Tag: terrorism

The other reason we know we can take this

July 8, 2005


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18 Feb 1996

7 July 2005

I’d actually forgotten what 1996 was like, although I was living in London at the time. I remember the “Ring of Steel” and the Baltic Exchange in the early 90s, but the revived campaign in the mid-90s made virtually no impact on the national mood.

Update: another point from the Guardian, via Slugger O’Toole: There were 36 bombs in London in 1973 (a bit before my time).

Two Years on

March 28, 2005


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Two years ago yesterday, I posted the following as my view of the Iraq war. I’d like to revisit it.

Why the UN is to blame for the 2003 Iraq War

Responsibility for this war lies squarely with the UN, despite the last-minute chickening-out. If the UN Security Council had wanted to establish peaceful relations between Saddam Hussein and the rest of the world (which would have been a Good Thing), it wouldn’t have set up the stupid “safe havens”. You can’t make peace with a government while you’re protecting a rebel army inside that government’s own territory. The only options are

1. Leave things as they were and wait for Saddam Hussein to find some way of getting revenge on us.
2. Pull right out and let Saddam Hussein take control of the Kurdish areas, thereby showing up the half-hearted assertiveness of 1991 for what it was.
3. End the whole mess by changing the government of Iraq by military means.

The UN Security Council plumped for option 1. I favour option 2, but I can see that politicians might see it as politically impossible to watch the Kurds get cut to ribbons again as a result of international dithering. Bush went for 3, which would be my second choice.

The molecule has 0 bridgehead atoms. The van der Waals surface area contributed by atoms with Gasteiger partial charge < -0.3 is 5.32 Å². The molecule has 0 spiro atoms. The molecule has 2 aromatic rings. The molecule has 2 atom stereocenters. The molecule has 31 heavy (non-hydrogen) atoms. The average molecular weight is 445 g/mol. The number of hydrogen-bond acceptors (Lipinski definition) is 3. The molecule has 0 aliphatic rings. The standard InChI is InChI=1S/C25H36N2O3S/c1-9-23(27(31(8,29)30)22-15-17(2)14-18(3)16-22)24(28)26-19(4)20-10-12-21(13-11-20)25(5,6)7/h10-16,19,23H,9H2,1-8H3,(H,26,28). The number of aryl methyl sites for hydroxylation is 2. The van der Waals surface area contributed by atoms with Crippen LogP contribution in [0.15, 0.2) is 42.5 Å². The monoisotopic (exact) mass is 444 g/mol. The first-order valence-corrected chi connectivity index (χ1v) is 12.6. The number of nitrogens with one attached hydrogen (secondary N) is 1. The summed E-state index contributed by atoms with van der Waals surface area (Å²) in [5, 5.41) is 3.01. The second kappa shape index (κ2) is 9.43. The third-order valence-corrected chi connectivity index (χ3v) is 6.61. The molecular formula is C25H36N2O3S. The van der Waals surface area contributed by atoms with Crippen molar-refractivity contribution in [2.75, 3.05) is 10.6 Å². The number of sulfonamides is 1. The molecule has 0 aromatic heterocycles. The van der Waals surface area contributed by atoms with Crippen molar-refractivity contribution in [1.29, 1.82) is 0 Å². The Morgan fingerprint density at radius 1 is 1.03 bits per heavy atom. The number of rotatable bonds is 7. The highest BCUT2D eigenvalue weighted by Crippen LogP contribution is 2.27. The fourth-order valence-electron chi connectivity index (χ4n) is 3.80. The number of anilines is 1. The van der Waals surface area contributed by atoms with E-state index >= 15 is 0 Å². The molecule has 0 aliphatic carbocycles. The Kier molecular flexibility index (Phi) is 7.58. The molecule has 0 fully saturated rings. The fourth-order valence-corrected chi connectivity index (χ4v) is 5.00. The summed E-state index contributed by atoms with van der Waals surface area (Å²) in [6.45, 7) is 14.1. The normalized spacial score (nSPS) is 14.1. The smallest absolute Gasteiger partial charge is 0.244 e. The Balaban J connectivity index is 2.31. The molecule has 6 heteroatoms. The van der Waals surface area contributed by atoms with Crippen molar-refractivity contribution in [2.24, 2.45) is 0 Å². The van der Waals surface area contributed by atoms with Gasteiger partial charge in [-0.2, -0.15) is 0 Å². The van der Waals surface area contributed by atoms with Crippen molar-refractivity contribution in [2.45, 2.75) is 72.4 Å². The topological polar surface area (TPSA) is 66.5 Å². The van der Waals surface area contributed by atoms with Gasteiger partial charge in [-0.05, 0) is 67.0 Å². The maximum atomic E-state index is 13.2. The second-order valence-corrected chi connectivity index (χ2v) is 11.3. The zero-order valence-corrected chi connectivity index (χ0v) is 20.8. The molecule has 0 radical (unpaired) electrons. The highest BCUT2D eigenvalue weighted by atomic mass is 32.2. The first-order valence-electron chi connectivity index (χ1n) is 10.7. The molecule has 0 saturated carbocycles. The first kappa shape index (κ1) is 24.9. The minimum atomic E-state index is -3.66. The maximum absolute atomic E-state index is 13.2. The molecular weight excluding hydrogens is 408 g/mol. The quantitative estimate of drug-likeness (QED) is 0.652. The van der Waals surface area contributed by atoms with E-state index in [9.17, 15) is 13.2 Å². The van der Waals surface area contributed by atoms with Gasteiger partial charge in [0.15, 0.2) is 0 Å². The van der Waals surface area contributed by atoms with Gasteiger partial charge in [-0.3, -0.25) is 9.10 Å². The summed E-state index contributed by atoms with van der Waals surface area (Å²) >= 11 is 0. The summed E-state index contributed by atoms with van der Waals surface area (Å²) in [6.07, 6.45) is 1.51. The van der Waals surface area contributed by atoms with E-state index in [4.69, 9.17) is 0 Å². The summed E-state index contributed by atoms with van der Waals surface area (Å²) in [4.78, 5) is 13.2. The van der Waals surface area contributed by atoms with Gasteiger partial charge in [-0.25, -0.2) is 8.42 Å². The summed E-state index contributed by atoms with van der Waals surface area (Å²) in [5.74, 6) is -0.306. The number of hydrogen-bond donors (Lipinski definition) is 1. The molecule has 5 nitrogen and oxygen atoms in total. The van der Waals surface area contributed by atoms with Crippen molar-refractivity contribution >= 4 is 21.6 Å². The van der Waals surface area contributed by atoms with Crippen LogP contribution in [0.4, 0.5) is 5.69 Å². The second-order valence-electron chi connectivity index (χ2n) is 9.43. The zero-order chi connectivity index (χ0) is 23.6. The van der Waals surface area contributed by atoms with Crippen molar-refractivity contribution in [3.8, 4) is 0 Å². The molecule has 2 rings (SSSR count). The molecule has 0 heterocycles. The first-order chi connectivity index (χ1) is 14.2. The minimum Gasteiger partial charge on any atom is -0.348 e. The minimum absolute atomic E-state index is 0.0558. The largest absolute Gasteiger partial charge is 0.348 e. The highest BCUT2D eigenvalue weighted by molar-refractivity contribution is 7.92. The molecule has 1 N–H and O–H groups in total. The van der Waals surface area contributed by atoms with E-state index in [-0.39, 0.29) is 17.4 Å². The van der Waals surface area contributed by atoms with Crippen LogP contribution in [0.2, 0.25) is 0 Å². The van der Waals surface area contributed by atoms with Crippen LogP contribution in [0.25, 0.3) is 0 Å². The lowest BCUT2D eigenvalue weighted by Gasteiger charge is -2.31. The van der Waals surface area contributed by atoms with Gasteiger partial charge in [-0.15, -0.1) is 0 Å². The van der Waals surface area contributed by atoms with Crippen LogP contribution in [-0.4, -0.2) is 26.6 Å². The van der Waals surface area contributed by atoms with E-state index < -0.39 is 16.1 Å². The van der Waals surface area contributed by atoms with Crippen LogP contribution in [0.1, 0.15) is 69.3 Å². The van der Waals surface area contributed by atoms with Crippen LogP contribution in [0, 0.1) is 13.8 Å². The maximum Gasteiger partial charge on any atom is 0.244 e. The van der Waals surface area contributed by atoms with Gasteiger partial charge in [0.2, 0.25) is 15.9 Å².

Read the rest of this post…

Quick point on Terrorism Act

March 15, 2005


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One reason why the new Terrorism Act goes so much further than the old ones is that Islamist terrorists are more keen to kill large numbers of people than the IRA ever were. I don’t dispute that.

But there is another reason. In the Good Old Days, if the police believed that particular individuals in Britain were terrorists, but didn’t have the evidence to prove it, they didn’t just whine to the Prime Minister for more powers. No by Jimminy they didn’t.

No, like any self-respecting police throughout history, they got up off their arses and faked up some evidence. That’s the traditional way.

Modern forensic techniques and legal requirements make that more difficult these days.

So today, instead of having explosive residue planted on him, or being invited to sign a blank piece of paper on which will be written a contemporaneous account of his confession, our known terrorist will get a totally legal Control Order from Charles Clarke.

There’s one thing we know now about at least some of the people fitted up in the Good Old Days by the boys in blue.

They were completely innocent.

Just one little point to bear in mind.

More Northern Ireland

March 13, 2005


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Light is shone on the IRADaily Telegraph

This piece (h/t Tim Worstall) uses the McCartney murder to criticise the Northern Ireland peace process, and the British and Irish governments for supporting it.

I had an argument over at US blog Captain’s Quarters with a commenter making a similar point.